All too often I see and hear people who could not care less about the political aspect of life or the events of the world beyond their experiences. I do not necessarily begrudge these people, for many are my friends and I can see why certain things are considered ‘boring’ or of relatively little interest. But there comes a point where this lack of knowledge becomes troubling. Some people are unable to explain or understand simple things like how parties work (or even what parties there are) or how the voting system works (good, profanity filled video here on that). I do not begrudge these people, but the complacency is dangerous in our current world.
One friend of mine, who you could have called a swing voter in 2016, has now become a stalwart fan of the Labor Party. Our political conversations in the past mostly consisted of me slowly losing my voice, admittedly, monologuing about what I knew and why I perceived it to be right. These days, I don’t even have to initiate a political chat – he will, out of the blue, throw a curveball question about whether I saw a particular thing in the news, and has become a decent judge of our political system.
Another friend, who knows little about politics but is eager to do a bit of research before elections (part of which is a trust in me, as we have relatively aligned views on most topics), is in the middle. She’ll ask my opinion, take some time to look at some resources online herself, and come to a conclusion. While I am more than happy to express my opinions, one should always encourage individual thought – question everything, if at least for the academic exercise of consolidating arguments for your views.
A third friend is the mildly troubling one – again, however, not blaming her for being disinterested in political matters. But not remembering the party names (she knows green, red, and blue – blue are bad, she will tell you) and basing your vote off the opinions and suggestions of a couple of friends is not the level of analysis one should have going into an election. As with my friends above, her views generally align with mine, in the context of preferring Greens and Labor policies over Coalition policies, but while some would see shaping a friend’s vote as a ‘win’, the complacency behind it is concerning.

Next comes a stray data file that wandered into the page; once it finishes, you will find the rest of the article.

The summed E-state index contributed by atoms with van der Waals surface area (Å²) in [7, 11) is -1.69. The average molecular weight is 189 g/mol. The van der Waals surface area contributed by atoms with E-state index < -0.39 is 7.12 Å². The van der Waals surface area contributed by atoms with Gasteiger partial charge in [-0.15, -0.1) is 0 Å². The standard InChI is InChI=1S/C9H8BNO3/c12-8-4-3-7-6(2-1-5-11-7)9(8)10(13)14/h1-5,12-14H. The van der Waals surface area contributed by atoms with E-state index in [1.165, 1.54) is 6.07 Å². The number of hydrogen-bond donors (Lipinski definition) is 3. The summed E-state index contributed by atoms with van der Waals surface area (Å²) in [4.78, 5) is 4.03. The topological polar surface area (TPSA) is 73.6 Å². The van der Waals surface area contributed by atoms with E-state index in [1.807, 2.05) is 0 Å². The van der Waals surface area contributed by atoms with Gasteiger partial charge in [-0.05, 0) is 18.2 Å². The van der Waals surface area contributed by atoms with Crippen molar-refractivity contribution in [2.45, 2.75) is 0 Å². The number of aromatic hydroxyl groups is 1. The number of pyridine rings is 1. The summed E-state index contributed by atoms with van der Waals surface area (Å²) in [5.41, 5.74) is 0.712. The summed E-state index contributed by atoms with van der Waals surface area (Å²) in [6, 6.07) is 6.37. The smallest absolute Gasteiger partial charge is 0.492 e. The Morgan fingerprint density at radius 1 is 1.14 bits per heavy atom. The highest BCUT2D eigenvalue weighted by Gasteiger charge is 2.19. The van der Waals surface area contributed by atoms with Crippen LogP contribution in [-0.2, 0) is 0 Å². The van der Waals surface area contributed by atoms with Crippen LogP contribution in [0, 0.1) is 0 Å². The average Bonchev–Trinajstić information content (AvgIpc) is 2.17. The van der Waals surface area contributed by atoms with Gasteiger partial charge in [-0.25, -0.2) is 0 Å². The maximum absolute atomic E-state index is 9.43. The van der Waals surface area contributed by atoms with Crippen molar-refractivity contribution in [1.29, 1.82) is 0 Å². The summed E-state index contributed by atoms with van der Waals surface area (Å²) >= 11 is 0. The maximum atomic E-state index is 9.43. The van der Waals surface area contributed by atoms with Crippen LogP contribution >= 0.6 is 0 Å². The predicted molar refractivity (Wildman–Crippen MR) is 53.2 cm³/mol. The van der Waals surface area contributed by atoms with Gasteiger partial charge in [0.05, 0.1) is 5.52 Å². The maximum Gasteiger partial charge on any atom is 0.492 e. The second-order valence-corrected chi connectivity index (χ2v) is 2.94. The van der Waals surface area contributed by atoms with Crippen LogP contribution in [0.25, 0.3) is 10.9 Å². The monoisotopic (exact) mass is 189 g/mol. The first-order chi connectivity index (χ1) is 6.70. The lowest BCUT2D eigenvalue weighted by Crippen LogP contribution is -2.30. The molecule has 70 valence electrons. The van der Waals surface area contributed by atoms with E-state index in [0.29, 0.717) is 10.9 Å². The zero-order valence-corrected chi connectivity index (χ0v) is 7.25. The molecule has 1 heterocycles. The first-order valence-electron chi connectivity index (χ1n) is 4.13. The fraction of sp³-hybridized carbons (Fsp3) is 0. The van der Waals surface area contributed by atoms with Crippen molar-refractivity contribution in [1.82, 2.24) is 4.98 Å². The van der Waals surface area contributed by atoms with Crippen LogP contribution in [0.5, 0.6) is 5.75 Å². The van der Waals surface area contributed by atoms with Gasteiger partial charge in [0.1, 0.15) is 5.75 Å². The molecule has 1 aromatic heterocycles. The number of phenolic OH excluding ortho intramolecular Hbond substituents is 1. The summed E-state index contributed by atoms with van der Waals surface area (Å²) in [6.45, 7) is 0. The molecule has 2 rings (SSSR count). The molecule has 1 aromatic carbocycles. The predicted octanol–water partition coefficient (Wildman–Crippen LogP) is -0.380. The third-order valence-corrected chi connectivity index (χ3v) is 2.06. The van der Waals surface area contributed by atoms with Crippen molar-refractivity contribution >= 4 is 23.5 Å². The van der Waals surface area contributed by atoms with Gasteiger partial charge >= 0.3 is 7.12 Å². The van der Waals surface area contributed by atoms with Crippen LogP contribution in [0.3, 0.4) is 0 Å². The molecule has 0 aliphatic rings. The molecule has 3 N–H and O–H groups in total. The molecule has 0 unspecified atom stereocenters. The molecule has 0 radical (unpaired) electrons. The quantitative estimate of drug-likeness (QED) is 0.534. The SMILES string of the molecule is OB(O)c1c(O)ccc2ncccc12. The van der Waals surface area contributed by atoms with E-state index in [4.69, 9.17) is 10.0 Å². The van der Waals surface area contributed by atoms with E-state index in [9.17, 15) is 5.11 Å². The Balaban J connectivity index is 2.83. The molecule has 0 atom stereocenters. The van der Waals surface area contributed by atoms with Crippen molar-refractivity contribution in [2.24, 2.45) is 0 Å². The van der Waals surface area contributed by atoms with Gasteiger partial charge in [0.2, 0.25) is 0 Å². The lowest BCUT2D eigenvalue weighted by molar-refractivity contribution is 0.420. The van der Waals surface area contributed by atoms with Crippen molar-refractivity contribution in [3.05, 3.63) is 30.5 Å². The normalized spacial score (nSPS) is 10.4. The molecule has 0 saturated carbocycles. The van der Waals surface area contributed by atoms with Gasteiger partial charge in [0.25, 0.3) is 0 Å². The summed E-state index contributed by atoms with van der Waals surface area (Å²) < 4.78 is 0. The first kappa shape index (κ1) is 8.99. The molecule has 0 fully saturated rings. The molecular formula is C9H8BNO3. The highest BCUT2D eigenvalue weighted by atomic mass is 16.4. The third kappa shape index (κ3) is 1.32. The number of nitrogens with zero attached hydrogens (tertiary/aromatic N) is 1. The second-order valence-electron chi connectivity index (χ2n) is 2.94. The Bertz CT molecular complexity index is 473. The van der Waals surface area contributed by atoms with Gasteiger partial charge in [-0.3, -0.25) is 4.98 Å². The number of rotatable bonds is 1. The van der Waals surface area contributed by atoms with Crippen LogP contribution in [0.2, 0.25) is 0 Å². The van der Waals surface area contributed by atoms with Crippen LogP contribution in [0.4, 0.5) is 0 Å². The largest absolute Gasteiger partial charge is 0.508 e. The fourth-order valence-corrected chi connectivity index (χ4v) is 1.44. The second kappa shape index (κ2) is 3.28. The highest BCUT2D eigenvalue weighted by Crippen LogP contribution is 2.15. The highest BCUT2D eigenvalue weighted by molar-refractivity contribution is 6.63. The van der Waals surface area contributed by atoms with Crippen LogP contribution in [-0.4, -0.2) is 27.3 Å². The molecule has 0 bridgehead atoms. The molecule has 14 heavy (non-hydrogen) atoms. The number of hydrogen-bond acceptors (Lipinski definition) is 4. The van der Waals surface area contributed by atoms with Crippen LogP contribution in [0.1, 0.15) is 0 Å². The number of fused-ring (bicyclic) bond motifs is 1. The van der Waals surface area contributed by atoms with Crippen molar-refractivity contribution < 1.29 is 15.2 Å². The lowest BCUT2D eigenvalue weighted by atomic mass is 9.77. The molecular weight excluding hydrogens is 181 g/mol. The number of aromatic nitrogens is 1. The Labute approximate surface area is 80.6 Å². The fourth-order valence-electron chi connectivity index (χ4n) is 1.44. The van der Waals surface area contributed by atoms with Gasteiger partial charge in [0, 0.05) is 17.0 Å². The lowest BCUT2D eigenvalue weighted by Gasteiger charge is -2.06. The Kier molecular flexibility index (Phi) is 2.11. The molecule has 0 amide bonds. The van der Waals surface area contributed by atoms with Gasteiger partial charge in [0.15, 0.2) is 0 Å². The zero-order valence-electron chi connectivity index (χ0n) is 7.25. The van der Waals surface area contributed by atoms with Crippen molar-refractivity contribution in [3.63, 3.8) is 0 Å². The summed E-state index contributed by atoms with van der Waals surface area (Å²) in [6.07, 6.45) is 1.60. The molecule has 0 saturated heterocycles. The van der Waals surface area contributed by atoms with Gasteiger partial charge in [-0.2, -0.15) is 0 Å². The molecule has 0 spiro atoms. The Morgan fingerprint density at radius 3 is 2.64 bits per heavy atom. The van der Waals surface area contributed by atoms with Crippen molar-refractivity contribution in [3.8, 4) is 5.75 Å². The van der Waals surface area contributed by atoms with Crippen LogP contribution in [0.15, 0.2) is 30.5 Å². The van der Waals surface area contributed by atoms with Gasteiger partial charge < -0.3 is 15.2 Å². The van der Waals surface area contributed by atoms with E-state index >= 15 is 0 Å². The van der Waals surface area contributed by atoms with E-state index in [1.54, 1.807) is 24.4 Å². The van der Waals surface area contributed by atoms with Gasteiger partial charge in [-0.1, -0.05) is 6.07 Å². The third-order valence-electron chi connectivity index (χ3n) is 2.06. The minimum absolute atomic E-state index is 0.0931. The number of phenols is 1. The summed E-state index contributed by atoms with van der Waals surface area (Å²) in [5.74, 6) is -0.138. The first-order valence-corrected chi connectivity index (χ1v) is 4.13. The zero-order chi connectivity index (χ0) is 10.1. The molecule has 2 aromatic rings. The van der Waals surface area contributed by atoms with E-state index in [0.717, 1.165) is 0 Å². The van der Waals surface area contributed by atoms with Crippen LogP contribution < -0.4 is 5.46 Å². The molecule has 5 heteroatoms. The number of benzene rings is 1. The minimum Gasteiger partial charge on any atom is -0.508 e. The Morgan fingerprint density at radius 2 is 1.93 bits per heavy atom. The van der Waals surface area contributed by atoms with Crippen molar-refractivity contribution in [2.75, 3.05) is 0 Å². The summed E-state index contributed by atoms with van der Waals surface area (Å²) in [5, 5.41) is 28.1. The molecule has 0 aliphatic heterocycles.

It is all well and good if you trust someone to give you beneficial information, but as the seemingly baffling support given to the Coalition will tell you, many seem to just vote without thinking. Already in early voting, I have heard stories of people donkey voting, placing both major parties last in some ill-informed protest of ‘two evils’ (nice going if you instead voted 1 UAP or whatever), and even of an elderly man, irritated on the phone, asking someone to ‘just tell [him] the damn boxes to number’ because he didn’t care.
I consider it a duty for all people eligible to vote to have some degree of knowledge about what it is they are voting for in all elections. It is the awkward truth that many people I’ve seen voting LNP are only doing so for superficial reasons; either their parents or partners vote that that way, or they like/dislike a party based on surface level issues like who has a better face or name. As testament to our education system, as Friendlyjordies put it in his “Friendly with Jordies” video, when a group of 15 year old kids were asked who the Prime Minister was, one said they didn’t know because it “changed every week”, and another said “is it faggot?!” – Comedy. Gold.
But it leaves us in a dangerous position. If all of these people are unaware of what they are voting for, then it is almost certain that they are voting against their interests. Someone relying on Medicare is sabotaging themselves if they vote for the LNP; a tradie who votes LNP obviously does not know how TAFE course and apprenticeships are being affected by the current government, or how WH&S regulations are being broken with the ABCC.
So by all means, vote for who you wish – just make sure that your vote is based on some degree of knowledge that you have researched and gotten honest opinions about. As always, I’ll promote the Greens and Labor, but will also encourage people to question the policies of those parties. It’s entirely possible that you may just end up agreeing with them, particularly, one would hope, on climate change.
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